Predictors of Death Sentencing for Minority, Equal, and Majority Female Juries in Capital Murder Trials

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Death penalty, jury sex compositions, gender and criminal justice processing

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The relatively small body of prior research investigating whether the sex composition of juries impacts sentencing decisions has produced equivocal results. Exploring this topic further, the current study used a large sample of capital cases from North Carolina (n = 675) to examine (a) whether jury sex composition predicted jury capital punishment sentencing decisions; and (b) whether there were different models of sentencing for male-majority, equal male-female, and female-majority juries. When we controlled for a number of legal and extralegal factors, our findings indicated that jury sex composition was independently related to sentencing outcomes. Specifically, equal male-female juries were significantly more likely and female-majority juries were significantly less likely to choose the death penalty versus a sentence of life in prison. In addition, different models (predictors) of sentencing were revealed for each of the jury sex compositions. Implications for future research and policy are discussed.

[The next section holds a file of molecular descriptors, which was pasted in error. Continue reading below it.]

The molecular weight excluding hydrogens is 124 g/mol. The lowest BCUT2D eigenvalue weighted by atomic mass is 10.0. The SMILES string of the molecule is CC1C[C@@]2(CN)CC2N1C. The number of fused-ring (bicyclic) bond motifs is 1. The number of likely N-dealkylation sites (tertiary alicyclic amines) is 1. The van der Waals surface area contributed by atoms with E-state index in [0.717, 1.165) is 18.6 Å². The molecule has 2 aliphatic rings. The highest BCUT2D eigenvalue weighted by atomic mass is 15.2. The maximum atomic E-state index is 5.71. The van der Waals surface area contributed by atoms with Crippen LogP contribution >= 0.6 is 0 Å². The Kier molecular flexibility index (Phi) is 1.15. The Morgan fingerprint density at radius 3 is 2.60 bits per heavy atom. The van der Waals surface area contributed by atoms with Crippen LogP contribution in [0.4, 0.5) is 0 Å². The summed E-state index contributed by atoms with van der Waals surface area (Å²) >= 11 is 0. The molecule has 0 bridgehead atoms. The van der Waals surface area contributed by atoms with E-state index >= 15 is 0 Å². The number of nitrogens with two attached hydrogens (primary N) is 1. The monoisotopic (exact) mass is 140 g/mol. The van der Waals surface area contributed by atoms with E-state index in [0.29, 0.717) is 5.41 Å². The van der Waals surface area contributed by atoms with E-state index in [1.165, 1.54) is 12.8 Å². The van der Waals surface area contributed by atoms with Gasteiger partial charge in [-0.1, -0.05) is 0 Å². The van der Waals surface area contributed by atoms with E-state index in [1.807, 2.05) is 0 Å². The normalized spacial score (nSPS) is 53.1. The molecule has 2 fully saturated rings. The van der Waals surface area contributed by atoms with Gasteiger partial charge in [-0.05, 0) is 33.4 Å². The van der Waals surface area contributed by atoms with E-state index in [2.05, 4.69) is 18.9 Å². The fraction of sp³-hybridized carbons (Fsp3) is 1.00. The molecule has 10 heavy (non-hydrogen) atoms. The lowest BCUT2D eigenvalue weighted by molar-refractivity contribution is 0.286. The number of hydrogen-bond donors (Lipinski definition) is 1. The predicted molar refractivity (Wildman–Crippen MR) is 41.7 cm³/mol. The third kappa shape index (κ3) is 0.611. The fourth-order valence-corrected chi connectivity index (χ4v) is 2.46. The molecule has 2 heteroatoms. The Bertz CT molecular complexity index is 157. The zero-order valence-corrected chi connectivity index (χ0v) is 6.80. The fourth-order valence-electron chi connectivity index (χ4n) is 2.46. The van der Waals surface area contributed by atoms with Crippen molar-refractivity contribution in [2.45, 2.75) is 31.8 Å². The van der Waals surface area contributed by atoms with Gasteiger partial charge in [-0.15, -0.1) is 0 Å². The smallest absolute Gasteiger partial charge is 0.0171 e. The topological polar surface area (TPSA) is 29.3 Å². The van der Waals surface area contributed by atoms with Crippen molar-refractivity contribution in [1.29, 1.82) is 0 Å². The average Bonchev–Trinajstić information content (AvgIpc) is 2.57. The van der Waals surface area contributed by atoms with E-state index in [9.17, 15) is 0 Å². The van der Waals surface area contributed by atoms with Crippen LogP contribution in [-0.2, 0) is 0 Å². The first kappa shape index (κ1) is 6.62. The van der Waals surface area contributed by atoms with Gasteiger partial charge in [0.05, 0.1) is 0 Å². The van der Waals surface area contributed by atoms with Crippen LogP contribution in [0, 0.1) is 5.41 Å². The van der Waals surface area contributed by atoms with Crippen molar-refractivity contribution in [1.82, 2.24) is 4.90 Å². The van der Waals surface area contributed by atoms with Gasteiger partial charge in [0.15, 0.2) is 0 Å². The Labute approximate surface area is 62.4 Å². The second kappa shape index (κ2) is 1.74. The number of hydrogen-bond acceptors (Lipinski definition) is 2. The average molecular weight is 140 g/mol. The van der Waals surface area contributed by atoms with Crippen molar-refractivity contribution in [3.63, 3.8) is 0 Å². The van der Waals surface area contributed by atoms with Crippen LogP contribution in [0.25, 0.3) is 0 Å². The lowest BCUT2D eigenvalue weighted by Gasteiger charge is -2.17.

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Women & Criminal Justice, v. 26, issue 4, p. 260-280